“I think we’ll probably come back to the situation when we’ll get bad fires again. There’s nothing you can do about lightning strikes and there’s not going to be every year that landholders can burn when and where they want to. There’s a limit on what they can do on the bigger places. It makes a big difference when properties can get finance to put in fencing and stock watering points so that cattle will graze paddocks more evenly. That takes the fire hazard down & is one of the reasons we aren’t having as much trouble with fire.

“For many years when there was a fire, within half an hour you’d have fifteen or twenty people arriving, but now they’re all working, so it’s not so easy for them to come to help. (And some of us are getting older.)  
“Back then, there were no brigades and no permits, and today there is a lot of work in issuing permits. It’s not a bad system – it’s a safer system. Sometimes you’ll get a call from the Fire Chief in Rocky at some ungodly hour to say someone has seen a fire along the road, and that’s good.  Get it early is better than spending a week fighting it.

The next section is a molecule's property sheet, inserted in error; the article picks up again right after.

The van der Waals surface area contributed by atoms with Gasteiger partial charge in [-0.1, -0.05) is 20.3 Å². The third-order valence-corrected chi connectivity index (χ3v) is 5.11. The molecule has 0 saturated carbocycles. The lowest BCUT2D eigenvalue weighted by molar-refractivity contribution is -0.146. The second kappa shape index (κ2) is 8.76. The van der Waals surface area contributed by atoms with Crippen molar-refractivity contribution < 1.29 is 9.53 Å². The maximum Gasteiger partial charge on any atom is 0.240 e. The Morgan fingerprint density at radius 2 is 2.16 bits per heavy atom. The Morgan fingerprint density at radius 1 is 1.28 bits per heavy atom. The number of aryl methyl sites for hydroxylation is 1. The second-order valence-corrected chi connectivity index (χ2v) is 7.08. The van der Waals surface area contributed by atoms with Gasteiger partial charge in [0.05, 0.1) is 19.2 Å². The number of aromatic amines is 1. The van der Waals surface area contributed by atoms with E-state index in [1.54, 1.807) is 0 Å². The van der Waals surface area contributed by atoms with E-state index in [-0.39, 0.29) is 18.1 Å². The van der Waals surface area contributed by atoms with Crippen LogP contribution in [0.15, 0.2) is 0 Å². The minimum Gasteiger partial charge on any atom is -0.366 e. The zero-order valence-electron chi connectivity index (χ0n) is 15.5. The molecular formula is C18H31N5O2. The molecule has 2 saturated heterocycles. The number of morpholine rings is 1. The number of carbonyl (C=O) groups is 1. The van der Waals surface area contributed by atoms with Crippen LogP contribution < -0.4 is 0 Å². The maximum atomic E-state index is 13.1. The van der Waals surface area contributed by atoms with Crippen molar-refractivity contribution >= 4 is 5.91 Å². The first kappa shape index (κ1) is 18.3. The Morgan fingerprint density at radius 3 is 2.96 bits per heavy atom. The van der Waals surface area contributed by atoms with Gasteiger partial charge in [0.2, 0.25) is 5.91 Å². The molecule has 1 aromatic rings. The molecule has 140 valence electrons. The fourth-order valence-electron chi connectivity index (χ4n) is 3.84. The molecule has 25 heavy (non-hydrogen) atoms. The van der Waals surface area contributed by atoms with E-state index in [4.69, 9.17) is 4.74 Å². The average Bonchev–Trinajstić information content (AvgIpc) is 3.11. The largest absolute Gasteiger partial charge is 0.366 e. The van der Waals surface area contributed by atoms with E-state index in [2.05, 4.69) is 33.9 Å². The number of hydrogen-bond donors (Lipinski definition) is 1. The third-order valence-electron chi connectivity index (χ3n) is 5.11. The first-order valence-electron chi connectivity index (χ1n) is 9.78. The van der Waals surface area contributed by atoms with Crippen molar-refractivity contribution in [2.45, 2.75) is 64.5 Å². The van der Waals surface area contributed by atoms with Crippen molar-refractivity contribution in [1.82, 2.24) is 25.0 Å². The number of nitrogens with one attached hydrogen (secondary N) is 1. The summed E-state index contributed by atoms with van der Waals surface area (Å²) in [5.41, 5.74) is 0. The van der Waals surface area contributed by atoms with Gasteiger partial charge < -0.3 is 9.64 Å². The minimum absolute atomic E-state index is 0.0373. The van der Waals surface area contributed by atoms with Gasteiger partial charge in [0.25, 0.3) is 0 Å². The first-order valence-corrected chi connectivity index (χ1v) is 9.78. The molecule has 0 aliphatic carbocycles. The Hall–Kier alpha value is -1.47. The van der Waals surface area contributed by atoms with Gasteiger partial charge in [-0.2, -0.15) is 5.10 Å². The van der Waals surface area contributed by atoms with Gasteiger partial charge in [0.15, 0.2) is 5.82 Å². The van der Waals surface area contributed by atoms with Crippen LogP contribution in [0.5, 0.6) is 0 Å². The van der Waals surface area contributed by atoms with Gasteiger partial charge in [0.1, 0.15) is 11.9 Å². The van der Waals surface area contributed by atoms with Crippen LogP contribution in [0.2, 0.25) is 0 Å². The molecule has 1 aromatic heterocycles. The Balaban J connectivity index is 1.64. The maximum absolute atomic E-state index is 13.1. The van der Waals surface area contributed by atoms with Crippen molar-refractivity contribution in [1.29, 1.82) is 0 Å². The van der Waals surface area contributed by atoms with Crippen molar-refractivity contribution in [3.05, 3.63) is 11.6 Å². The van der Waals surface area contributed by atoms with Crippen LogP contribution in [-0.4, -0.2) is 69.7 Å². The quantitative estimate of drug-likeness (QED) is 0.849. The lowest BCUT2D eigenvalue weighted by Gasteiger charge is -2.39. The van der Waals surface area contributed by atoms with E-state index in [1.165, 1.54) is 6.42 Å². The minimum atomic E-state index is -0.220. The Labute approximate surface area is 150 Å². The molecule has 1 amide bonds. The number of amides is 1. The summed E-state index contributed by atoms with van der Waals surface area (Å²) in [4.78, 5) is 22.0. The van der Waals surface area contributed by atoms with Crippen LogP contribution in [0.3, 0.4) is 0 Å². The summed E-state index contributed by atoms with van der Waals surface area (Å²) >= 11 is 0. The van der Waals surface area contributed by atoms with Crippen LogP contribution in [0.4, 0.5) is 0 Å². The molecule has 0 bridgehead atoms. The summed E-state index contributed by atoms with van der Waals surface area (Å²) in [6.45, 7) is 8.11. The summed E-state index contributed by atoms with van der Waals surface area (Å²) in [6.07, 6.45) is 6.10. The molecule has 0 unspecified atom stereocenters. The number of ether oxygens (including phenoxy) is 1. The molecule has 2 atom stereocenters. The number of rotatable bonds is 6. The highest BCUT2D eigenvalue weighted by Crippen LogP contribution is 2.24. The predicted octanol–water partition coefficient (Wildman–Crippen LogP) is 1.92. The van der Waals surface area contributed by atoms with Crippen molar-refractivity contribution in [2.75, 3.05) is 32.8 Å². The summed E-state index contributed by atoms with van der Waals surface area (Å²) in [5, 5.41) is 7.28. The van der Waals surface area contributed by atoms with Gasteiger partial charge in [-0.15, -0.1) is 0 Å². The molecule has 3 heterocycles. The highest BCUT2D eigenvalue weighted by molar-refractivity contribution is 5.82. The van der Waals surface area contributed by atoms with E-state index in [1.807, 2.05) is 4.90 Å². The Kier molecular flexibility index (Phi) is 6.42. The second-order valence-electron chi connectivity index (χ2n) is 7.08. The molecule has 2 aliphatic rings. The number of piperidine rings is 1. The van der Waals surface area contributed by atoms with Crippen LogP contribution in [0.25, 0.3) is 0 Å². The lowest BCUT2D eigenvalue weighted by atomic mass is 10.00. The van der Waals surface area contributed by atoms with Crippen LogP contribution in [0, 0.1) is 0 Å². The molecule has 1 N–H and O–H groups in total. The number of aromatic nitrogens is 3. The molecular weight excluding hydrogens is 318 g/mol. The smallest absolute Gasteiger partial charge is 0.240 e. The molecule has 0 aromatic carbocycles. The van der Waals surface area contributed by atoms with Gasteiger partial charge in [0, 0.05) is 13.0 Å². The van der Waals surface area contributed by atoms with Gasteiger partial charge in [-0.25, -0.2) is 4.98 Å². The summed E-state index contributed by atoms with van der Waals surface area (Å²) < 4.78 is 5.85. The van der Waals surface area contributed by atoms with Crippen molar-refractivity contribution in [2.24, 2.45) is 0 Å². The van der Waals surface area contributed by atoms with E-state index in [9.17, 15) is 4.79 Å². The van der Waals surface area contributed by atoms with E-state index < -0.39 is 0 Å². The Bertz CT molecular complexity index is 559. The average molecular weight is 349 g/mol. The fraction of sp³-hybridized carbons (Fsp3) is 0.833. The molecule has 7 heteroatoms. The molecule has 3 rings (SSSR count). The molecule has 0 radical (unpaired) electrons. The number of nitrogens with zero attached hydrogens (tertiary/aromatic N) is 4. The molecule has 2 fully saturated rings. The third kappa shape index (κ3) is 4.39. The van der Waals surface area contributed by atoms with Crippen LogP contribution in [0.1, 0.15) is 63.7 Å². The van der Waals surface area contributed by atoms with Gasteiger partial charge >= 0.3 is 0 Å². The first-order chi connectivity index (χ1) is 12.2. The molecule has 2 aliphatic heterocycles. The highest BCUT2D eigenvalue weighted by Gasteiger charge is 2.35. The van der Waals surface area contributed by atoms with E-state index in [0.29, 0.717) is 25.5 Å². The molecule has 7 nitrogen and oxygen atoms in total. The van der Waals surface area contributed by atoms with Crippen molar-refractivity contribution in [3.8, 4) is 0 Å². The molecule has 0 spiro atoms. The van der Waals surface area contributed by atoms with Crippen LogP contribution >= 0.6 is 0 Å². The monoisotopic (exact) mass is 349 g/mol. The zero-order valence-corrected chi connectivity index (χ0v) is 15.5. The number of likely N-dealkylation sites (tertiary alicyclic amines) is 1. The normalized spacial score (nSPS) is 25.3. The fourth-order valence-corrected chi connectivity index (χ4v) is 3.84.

(Telephones & permits make it better?) “Yes. It’s all computerised now and that makes it easier again – (if you can use a computer!)  Before, you’d have to do a lot of guessing or a lot of arranging beforehand, so if a fire did happen to jump the break or something, you had no way of knowing where it was. UHFs and mobile phones – it’s all to the good.

“The gear we can get now through the Rural Fire Brigade has been an enormous help. You can sit on a fire or get onto it straight away before it gets out of control. Back then you’d be running around looking for tanks and drums and the knapsack would be somewhere else.”

I thanked Stewart for sharing his experience of more than half a century of fire management, and thought how readily he had adapted to the changes that Southend has gone through in that time, and how much he valued the support of the Rural Fire Service in keeping in touch with and equipping our Brigade.

Ann Hobson
Southend Rural Fire Brigade